Goldman Sachs has launched its first actively managed exchange traded fund, which will target climate-friendly companies as part of a push by the Wall Street bank to strengthen its presence in the rapidly expanding $9tn ETF industry.

Goldman plans to invest some of its own capital in the ETF to help attract new investment into disruptive technologies, which can play a role in the battle against the threat of environmentally catastrophic climate change.

“Rapid change is disrupting the status quo across industries and around the world. We are on the cusp of a sustainability revolution that could have the scale of the industrial revolution and the speed of the digital revolution,” said Katie Koch, co-head of fundamental equity at Goldman Sachs Asset Management.

Goldman already manages $19bn in thematic equity strategies and intends to roll out more of these vehicles as transparent actively managed ETFs that will disclose their holdings on a daily basis.

The first of the new range, the Goldman Sachs Future Planet Equity ETF, started trading in New York on Thursday. It will invest in companies that address environmental issues such as clean energy, resource efficiency, water sustainability and the circular economy.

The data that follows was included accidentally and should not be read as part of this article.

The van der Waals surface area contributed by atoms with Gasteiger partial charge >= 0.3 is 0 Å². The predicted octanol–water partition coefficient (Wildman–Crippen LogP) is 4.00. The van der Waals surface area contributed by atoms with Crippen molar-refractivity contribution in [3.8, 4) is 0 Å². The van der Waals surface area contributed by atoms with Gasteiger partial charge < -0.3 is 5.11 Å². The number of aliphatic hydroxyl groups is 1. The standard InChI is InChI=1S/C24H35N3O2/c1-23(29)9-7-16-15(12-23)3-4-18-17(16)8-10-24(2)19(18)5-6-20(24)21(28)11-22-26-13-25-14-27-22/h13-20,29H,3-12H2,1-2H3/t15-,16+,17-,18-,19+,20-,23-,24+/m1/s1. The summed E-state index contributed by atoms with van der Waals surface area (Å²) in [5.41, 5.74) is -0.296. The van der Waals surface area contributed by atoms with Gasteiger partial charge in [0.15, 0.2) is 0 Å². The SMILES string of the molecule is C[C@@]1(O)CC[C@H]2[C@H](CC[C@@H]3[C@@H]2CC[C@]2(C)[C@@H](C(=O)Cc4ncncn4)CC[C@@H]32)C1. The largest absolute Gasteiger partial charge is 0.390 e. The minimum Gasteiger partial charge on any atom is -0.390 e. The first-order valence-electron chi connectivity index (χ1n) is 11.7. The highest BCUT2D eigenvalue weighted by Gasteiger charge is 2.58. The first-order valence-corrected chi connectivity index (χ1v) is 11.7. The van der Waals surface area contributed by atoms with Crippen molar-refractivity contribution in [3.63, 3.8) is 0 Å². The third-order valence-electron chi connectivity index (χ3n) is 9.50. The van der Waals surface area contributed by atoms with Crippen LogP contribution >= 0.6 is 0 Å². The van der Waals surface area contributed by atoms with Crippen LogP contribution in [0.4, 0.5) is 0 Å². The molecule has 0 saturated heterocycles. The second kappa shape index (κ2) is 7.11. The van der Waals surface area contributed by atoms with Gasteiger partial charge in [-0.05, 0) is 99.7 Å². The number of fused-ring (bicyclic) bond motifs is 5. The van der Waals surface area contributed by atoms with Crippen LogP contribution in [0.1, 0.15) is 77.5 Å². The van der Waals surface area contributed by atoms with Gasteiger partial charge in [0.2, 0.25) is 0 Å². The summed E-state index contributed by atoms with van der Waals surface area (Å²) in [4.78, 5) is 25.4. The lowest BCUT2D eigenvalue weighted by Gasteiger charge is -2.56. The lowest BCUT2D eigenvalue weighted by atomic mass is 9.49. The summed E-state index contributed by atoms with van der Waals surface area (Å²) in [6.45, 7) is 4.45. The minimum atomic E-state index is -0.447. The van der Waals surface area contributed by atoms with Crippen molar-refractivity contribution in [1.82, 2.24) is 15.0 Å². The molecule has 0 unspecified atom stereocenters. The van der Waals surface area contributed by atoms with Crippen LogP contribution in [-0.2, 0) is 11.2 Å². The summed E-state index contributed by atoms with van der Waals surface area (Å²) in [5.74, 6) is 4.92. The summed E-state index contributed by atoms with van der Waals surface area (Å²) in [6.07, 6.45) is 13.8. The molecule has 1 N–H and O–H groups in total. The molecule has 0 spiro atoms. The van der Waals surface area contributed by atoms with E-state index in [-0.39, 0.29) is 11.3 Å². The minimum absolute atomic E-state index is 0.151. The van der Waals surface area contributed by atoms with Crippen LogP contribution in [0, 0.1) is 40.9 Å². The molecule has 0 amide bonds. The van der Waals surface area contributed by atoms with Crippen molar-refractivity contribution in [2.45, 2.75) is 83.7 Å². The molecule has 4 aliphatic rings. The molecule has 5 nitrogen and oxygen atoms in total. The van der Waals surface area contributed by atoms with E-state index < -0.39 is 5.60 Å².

The ETF, which has the ticker GSFP, will carry an annual total expense ratio of 75 basis points and will invest in a portfolio of 40 to 60 companies.

“GSFP will invest in companies providing solutions to a variety of environmental challenges that are critical to supporting our planet for future generations,” said Koch.

Many traditional active managers have historically been reluctant to launch ETFs because the daily disclosure requirements of these funds would force a stockpicker to reveal their bets.

Resistance among stockpickers to sharing their secrets is diminishing, however, in part due to the enormous enthusiasm shown by investors for the transparent actively managed ETFs offered by Ark Investment. The New York-based boutique run by Cathie Wood, which also focuses on disruptive technology companies, has seen net ETF inflows of $16.1bn so far this year, pushing its assets above the $50bn mark.

Goldman’s ETF business saw net inflows of just $357m in the first six months of this year, down from $3.7bn in the first half of 2020. This has pushed assets in Goldman’s ETF unit, which was launched in 2015, to $24.6bn.

Interest among both investors and asset managers in actively managed ETFs is accelerating. Investors allocated $82.1bn to these funds in the first half of this year, compared with $91.1bn during the whole of 2020, according to ETFGI, a London-based consultancy.

“The number of actively managed ETFs available globally has almost doubled to 1,210 since the end of 2019. In the US, ETFs are more tax efficient than conventional mutual funds and I expect the pace of actively managed ETF launches to increase from here,” said Deborah Fuhr, managing partner and founder of ETFGI.